Wednesday, December 4, 2013

Olive Kitteridge by Elizabeth Stout (2008)

I love it when a book that doesn't look at all like something I would even remotely enjoy turns out to be a page-turning work of delight (just as conversely, I'm so disappointed, sad even, and sometimes angry, when a book that appears to be written specifically for me turns out to be boring or badly written).  Olive Kitteridge was recommended by my Goodreads friend Nick; my boss at work also raved about the book.  I completely understand why.  It was quite moving, sometimes heartbreaking, more than occasionally humorous, and really well written.

The setting, and the short stories with Olive either as a central character or peripheral character, reminded me of Sarah Orne Jewett.  Who couldn't read the book and not be reminded of Maine's second most famous writer (I suppose Stephen King would be first)?  I've read both Deephaven (which I absolutely loved) and Country of the Pointed Firs (which was powerful and quietly beautiful), and they also are essentially short stories loosely connected by time, place, and character.  I have no idea if this was on purpose or not, but I'm assuming so (I haven't yet done any additional reading of reviews or criticism of the book, but plan to).  Obviously Elizabeth Stout has the last century and a half of progressive change, and is able to write quite freely about the messy and dark bits of life - mental illness, divorce, growing older, death, infidelity.  But Jewett tackled tough subjects in the way the 19th century allowed writers (especially female writers) to do so - I remember stories about mental illness, and the two girls in Deephaven were lesbians (Boston marriage).  Jewett couldn't use the word "cunt", but I suppose if she were writing in 2008, she probably would have.  Stout used the word at least twice that I remember.

The other thing about the book, and I may have a harder time explaining this, is the sense of mythology, at least to me, that the book possessed.  Olive is almost like a goddess from a myth (a grumpy goddess, but a goddess just the same).  In a book of mythology, some stories about specifically about Venus, while Venus makes a brief appearance in other stories, there to move the plot along, to cause problems, to provide comfort, to be the boulder that turns the stream.  I'm not saying Olive is Venus (I chose a random goddess as example; she's more like Hera or Magna Mater, or Hel from Norse mythology perhaps, a crossbreed between all goddesses).  But Olive has a similar existence to a goddess in a book of mythology.   In some stories, she is the main character, we grow with her, watch her struggle, or observe and understand what's going on with her in ways she can't ("Security" is the best example of the reader as a knowledgeable observer who has more information than the main character).  In other stories, she provides comfort, or briefly appears as a wise elder with something pithy but important to impart.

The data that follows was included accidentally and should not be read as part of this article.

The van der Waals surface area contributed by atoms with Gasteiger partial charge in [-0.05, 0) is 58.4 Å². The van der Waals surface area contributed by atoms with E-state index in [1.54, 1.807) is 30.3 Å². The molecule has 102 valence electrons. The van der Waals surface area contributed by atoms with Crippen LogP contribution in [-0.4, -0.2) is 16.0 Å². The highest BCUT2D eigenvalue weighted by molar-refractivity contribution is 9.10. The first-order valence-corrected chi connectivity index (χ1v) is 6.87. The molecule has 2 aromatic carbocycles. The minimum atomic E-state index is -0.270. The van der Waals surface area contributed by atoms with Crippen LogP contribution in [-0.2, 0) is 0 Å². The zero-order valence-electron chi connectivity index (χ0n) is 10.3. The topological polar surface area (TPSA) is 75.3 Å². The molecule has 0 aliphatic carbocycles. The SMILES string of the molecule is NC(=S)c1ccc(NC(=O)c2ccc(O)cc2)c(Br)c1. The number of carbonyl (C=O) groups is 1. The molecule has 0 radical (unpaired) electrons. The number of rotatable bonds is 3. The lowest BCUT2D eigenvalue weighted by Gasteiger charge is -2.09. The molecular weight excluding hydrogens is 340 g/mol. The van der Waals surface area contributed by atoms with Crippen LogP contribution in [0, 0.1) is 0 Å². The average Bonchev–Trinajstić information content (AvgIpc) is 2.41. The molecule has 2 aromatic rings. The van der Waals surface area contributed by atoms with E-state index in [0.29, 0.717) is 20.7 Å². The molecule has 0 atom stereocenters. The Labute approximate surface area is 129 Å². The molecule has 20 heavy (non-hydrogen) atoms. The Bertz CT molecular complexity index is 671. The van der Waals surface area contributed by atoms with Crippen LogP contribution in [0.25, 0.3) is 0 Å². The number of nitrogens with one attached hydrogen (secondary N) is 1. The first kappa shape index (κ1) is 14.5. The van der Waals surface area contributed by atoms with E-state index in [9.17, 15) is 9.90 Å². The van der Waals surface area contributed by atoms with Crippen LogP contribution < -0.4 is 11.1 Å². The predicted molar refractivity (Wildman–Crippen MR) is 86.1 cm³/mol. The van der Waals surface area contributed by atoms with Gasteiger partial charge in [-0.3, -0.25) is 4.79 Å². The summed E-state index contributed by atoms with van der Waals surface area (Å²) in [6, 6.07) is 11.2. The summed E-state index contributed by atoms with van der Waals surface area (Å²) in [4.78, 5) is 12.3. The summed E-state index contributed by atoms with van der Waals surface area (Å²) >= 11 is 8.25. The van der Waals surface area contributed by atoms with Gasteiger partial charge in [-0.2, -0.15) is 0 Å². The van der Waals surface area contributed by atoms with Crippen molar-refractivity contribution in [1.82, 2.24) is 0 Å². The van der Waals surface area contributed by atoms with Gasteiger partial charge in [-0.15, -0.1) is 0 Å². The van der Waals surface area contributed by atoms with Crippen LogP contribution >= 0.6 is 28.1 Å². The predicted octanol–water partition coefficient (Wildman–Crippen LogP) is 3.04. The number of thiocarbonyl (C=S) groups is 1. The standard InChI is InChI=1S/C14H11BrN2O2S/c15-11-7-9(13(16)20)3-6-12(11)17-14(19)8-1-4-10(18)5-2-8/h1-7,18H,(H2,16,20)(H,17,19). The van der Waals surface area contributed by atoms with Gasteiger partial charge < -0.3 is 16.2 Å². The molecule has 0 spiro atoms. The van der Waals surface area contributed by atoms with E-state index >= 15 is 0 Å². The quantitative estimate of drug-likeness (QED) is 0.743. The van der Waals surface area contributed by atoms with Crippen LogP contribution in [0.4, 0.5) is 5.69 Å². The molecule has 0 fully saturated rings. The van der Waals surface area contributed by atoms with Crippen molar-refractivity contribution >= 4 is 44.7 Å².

Third point - infidelity is almost another character, and appears as a theme in several of these stories.

Olive KitteridgeOlive Kitteridge by Elizabeth Strout
My rating: 5 of 5 stars

I love it when a book that doesn't look or sound like something I would even remotely enjoy turns out to be a page-turning delight.  Olive Kitteridge is deeply moving, often heartbreaking, more than occasionally humorous, and almost perfectly written.  A book of loosely connected short stories with a small Maine town as its setting can't not be compared to Sarah Orne Jewett (Deephaven; The Country of the Pointed Firs), and favorably so; it's like the Victorian sea-faring folk of Jewett's 19th century stories are brought into the 21st century, with the same warts and wens, laughter and tears. But these stories aren't merely carbon copies; Olive Kitteridge herself, whether the main character in a story, or a peripheral but important minor character, is a living, breathing, real person.  She's so unattractive, yet so brilliantly rendered and sympathetic.  We love her and hate her.  She's almost mythological in stature; like Venus or Hera (or the Norse Hel), she stars in some stories, and in others serves as a guide, a comfort, a boulder to turn a stream.  Like myths of old (and Jewett for that matter), Stout's stories deal with love and marriage, infidelity, murder, old age, death and dying.  Heavy stuff, but there is lightness here too.


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“But after a certain point in a marriage, you stopped having a certain kind of fight, Olive thought, because when the years behind you were more than the years in front of you, things were different.”  

From the NYT review,which I thought described Olive and the book really well:  "The main thing we learn about her is that she has a remarkable capacity for empathy, and it’s an empathy without sentimentality. She understands that life is lonely and unfair, that only the greatest luck will bring blessings like a long marriage and a quick death. She knows she’s been rotten; she has regrets. She understands people’s failings — and, ultimately, their frail hopes."  The highlighted line, I thought was particularly true, devastatingly so - this could be one of the themes of the book, certainly of some of the stories.

More from the NYT review:  Strout’s prose is quickened by her use of the “free indirect” style, in which a third-person narrator adopts the words or tone a particular character might use. “The tulips bloomed in ridiculous splendor” is a narrative statement — but “ridiculous” is very much Olive Kitteridge’s word. Similarly, in a description of a pianist, the clucking of communal disapproval creeps in: “Her face revealed itself too clearly in a kind of simple expectancy no longer appropriate for a woman of her age.” These moments animate Strout’s prose in the same way that a forceful person alters the atmosphere in a room.

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